I'm struggling with this example:
http://www.nomaware.com/monads/html/contmonad.html#example After looking at it for the fourth time I got much more.. but still not enough.. because there are so much new things (when beeing translated into some kind of condition ?> thentodo :> elsetodo which is using ThenElse .... It wouldn't be any problem if the next example wasn't using continuation, too.. and that's about combining monads which is important, isn't it? At the tutorial there was mentioned that continuation monads are used for continuation passing style which I've looked up in wikipedia meaning something like splitting a task into different parts beeing executed delayed (for example because of user interaction filling a web form?) I think one simple example like ((+1).(\x->x**2)) in continuation style would make me understand a lot more.. Marc _______________________________________________ Haskell-Cafe mailing list [hidden email] http://www.haskell.org/mailman/listinfo/haskell-cafe |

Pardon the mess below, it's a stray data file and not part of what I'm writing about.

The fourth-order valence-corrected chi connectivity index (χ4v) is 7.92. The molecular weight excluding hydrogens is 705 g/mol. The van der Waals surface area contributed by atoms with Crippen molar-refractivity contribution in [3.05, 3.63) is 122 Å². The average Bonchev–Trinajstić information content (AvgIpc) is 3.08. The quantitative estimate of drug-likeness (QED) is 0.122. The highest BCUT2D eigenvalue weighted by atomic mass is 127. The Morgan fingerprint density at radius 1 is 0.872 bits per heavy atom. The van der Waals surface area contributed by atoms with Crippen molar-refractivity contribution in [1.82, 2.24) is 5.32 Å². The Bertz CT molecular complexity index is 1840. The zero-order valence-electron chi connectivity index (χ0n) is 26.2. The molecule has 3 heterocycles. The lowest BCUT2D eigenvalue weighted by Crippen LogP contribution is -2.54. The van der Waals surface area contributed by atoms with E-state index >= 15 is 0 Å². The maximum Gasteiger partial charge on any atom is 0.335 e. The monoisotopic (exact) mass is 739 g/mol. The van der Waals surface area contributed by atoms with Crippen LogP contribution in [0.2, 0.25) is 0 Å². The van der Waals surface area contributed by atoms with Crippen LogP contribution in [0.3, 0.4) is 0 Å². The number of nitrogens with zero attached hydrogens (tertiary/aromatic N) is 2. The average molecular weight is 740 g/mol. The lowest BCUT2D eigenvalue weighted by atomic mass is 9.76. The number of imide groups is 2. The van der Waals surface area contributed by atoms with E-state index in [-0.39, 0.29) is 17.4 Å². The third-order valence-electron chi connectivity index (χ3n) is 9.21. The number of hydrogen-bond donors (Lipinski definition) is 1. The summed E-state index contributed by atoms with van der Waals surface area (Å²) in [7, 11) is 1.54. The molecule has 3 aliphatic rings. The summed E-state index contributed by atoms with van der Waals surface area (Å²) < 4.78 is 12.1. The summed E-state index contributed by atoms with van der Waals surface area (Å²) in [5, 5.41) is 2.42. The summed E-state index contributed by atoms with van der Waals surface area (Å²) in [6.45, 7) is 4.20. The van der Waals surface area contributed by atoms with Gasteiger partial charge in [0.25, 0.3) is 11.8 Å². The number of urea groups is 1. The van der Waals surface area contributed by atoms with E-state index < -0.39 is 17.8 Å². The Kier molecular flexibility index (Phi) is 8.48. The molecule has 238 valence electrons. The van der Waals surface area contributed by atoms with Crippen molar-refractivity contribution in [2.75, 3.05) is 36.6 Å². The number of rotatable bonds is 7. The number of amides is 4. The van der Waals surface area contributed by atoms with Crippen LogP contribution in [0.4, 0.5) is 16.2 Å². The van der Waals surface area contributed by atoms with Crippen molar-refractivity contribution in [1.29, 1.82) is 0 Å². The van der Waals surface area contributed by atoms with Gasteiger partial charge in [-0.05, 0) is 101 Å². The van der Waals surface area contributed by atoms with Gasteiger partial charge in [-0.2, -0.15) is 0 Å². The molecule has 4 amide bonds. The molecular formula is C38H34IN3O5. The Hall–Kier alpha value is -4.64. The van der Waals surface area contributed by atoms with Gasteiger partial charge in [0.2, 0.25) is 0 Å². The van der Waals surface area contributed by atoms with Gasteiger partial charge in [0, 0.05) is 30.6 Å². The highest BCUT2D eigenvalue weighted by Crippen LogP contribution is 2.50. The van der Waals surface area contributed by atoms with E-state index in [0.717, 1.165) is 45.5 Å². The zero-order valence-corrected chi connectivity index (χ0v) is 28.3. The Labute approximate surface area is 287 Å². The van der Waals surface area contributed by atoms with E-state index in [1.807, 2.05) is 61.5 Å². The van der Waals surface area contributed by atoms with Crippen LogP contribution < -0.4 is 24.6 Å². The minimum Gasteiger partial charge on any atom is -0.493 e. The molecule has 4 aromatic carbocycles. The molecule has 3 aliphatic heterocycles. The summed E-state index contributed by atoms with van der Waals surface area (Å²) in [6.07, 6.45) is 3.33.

On 12/01/06, Marc Weber <[hidden email]> wrote: